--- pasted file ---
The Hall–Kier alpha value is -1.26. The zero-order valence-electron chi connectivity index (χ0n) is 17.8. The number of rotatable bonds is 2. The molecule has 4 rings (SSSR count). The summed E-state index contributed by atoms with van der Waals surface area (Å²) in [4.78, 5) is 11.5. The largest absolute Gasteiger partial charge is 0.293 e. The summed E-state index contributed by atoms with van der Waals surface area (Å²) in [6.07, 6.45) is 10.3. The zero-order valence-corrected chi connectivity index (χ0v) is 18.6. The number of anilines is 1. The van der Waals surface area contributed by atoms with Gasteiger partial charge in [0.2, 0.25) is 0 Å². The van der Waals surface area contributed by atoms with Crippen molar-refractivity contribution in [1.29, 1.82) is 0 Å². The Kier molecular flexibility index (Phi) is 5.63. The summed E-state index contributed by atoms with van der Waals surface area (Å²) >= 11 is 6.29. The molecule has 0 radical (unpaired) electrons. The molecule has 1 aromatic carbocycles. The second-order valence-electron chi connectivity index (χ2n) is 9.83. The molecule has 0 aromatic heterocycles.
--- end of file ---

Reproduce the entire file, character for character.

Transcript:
The Hall–Kier alpha value is -1.26. The zero-order valence-electron chi connectivity index (χ0n) is 17.8. The number of rotatable bonds is 2. The molecule has 4 rings (SSSR count). The summed E-state index contributed by atoms with van der Waals surface area (Å²) in [4.78, 5) is 11.5. The largest absolute Gasteiger partial charge is 0.293 e. The summed E-state index contributed by atoms with van der Waals surface area (Å²) in [6.07, 6.45) is 10.3. The zero-order valence-corrected chi connectivity index (χ0v) is 18.6. The number of anilines is 1. The van der Waals surface area contributed by atoms with Gasteiger partial charge in [0.2, 0.25) is 0 Å². The van der Waals surface area contributed by atoms with Crippen molar-refractivity contribution in [1.29, 1.82) is 0 Å². The Kier molecular flexibility index (Phi) is 5.63. The summed E-state index contributed by atoms with van der Waals surface area (Å²) >= 11 is 6.29. The molecule has 0 radical (unpaired) electrons. The molecule has 1 aromatic carbocycles. The second-order valence-electron chi connectivity index (χ2n) is 9.83. The molecule has 0 aromatic heterocycles.